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League 1 Victoria League Professor Wright ENC 3331-0M02 15 October 2013 Problem Analysis: UCF Event Advertising This

project will address UCF event advertisement and propose solutions for improving advertisement, but members of the community must first understand why there is a problem with UCFs event advertisement. To discover the extent of the problem, we need to examine multiple facets of the situation. We have to recognize what makes this a problem and what has caused, and is perpetuating, the ineffectiveness of UCF event advertisement. There is certainly a problem with the way that UCF and its departments currently advertise the events they host because UCF students want to go to events that the college sponsors, but these students are unable to go because they have no information about the event. I conducted a small survey among 32 UCF students to see how the students really felt about the situation do they share my sentiment that UCF could improve its advertisement? What methods are currently working, or not working? I posted this survey to my Facebook newsfeed and to the Class of 2016 UCF Facebook group. This is not a very wide range of participants, but the results are still important because it gave me some insight on how other students really feel about the situation. Every student is unique, and both my newsfeed and the Facebook group contain a variety of students with different mindsets and attitudes. As is shown in Figure 1 in Appendix A, 40.63% of respondents answered that they rarely go to UCF events, and 37.5% answered that they sometimes go to UCF events. When asked if they feel like they miss out on UCF events because they were not aware of the event or did not

League 2 have enough information to attend, 59.38% answered that they feel like they sometimes do (Fig 2, Appendix A). As indicated by these numbers, the overwhelming majority of the sampled students currently do not go to many UCF events and over half of them think that they sometimes miss out on events. Why might they be missing out on these events? What is causing them to not receive the information they need to go to UCF events? Students often express that they had no idea that an interesting event was happened, when it was happening, where it was happening, and how to attend. Recently, a student told me that he wished he had known about UCFs One Republic concert because he would have enjoyed attending, but it was too late by the time he found out. In the comments section of my survey, one student left this note: I wasn't aware of a concert until the day of so I wasn't able to go (Fig 8, Appendix A). Other examples where I have heard students complaining about being unaware of an event, or the details about the event, are the UCF Pink Party, Cirque du Soleil Quidams performances at the UCF arena, various productions put on by the theatre department, film festivals from the film department, music concerts hosted by the music department, and many others. In my survey, 50% of respondents answered maybe when asked if they would attend more UCF events if they knew about them. 40.63% answered with a definitive yes. Students do want to take advantage of these events, but something is preventing them from doing so. What has caused students to be so unaware of the huge variety of events that happen on the UCF campus? A lack of advertising is the central problem. If UCF and its departments want students to attend events, they need to advertise them in a way that will reach students and get them interested. The people in charge of the advertising of UCF SGA events and the people in charge of advertising for UCF departmental events are causing the problem by not putting their events out in the public sphere of knowledge. The rhetorical velocity of their current advertising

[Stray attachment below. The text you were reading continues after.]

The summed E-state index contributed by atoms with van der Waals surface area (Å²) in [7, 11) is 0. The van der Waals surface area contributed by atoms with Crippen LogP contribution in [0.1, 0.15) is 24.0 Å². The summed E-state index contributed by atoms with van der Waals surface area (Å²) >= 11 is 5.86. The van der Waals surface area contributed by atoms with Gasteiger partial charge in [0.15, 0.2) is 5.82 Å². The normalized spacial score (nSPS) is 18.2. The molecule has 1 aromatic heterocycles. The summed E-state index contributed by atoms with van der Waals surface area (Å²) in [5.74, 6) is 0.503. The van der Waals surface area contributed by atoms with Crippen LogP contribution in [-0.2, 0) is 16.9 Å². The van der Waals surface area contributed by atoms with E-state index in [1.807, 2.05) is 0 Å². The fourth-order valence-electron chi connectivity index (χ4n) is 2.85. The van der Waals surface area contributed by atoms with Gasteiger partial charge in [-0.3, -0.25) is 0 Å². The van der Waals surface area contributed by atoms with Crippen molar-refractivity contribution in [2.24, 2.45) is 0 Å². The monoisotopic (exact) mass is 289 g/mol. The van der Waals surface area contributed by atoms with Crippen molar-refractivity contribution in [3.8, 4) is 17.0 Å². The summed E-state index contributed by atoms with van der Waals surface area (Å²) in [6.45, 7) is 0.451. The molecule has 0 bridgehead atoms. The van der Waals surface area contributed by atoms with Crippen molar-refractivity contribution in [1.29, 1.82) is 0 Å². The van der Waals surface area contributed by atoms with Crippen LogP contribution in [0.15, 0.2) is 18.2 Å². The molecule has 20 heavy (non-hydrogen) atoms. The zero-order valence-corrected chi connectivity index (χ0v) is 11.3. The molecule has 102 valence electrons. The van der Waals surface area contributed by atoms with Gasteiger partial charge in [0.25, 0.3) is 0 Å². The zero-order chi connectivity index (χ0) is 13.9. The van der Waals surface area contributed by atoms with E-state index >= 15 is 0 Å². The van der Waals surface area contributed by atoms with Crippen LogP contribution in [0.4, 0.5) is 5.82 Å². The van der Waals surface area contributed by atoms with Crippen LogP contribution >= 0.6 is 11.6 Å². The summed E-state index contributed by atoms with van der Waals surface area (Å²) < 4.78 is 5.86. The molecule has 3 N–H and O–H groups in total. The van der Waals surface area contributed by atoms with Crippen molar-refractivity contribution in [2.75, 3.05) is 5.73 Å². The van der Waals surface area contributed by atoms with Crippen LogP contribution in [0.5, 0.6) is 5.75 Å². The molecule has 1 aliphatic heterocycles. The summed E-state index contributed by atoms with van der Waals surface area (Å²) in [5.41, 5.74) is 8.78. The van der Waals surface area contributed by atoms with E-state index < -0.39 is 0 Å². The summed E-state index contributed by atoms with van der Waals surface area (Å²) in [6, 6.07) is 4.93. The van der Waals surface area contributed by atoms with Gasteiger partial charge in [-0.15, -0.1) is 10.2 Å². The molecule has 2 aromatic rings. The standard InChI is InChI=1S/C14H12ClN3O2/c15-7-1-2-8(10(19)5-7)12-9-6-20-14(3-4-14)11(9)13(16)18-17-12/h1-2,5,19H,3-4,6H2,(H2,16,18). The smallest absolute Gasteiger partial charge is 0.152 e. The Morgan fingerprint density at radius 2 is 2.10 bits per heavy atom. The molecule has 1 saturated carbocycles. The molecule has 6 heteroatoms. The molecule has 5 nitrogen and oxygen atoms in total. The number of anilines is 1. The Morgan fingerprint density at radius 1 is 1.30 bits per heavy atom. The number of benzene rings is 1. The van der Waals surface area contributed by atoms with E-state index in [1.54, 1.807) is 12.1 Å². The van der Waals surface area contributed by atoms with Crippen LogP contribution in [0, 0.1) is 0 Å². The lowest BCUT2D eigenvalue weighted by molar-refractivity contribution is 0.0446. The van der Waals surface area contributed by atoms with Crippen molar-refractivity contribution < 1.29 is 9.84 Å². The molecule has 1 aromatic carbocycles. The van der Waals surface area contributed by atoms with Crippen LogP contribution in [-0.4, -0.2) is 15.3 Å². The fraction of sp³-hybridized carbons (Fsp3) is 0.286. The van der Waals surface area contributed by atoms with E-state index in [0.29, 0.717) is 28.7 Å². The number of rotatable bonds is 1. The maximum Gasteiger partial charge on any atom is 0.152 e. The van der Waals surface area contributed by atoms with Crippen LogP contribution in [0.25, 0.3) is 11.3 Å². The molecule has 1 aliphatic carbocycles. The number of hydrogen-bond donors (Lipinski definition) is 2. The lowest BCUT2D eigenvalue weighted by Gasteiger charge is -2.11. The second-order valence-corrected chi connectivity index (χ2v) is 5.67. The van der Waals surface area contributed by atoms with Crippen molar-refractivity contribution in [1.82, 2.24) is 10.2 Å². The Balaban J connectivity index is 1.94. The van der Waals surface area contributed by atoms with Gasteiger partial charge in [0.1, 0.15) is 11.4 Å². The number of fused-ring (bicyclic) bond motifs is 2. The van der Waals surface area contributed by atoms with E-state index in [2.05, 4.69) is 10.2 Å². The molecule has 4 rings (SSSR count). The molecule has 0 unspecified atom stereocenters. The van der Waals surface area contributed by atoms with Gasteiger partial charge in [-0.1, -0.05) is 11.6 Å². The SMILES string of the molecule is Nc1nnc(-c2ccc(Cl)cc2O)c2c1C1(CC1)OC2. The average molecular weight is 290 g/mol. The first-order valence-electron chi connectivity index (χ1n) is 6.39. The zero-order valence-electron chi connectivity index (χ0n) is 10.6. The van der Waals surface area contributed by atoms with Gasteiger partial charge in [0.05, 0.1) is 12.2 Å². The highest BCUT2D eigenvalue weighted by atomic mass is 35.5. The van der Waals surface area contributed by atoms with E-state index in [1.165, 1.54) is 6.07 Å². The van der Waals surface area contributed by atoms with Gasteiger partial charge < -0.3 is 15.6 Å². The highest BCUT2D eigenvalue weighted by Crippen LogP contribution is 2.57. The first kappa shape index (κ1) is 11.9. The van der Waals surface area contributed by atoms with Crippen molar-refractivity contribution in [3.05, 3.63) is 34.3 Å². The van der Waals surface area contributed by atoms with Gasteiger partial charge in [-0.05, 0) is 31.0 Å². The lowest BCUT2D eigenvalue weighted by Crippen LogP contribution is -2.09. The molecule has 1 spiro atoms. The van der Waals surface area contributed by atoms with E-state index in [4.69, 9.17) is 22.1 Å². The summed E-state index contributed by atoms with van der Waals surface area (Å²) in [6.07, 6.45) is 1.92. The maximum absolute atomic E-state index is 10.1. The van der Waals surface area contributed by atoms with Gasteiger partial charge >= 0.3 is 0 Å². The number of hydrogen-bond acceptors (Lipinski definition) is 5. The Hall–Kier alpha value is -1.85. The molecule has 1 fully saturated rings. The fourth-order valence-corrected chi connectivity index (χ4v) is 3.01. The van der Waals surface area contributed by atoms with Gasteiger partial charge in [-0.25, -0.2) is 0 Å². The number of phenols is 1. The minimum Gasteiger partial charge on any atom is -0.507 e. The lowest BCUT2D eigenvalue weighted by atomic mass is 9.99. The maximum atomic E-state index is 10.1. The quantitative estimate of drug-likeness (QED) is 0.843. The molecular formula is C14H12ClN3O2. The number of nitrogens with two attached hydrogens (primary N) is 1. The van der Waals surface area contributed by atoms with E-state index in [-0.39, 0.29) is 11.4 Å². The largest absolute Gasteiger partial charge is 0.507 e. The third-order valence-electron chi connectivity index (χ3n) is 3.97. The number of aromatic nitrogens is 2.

League 3 techniques is low and the information is not reaching students many students are completely unaware of events until the day they happen, or after they have already happened. I looked into the most accessible and well-known current advertising methods, which are the UCF main websites event calendar, the weekly UCF emails, the CFE arenas website, and the posters around the UCF campus. On the UCF website, there is a section titled upcoming events with a few events listed (Fig 1, Appendix B). Visitors can click on more events for a calendar that has clickable days (Fig 2, Appendix B). Visitors can click on the days and see what events are happening on whatever days they are interested in. The details contain times, names of the events, and brief descriptions of what will be happening in each event. There is a submit an event button, presumably for student-run clubs and organizations to submit their events to the comprehensive calendar. I noticed that this website does not have groupings for genres of events, so to find events that interest them, students are limited to manually searching through every day on the calendar or sifting through the tab labeled this month, which shows the events happening in the current month. There is also a search function: I typed in the word concert and was rewarded with a list of results that contain the word concert in the name or description (Fig 3, Appendix B). While browsing through this page, I was forced to ask myself if anyone actually checked it for upcoming events. I personally do not, so I included the question in my survey. 64.52% of respondents said that they do not check the UCF website for upcoming events, and 25.81% said that they sometimes check the page (Fig 4, Appendix A). One student commented that they only visit the website because they create the calendar for [their] fraternity. These results show that this method of advertisement, having a calendar of upcoming events on the UCF website, is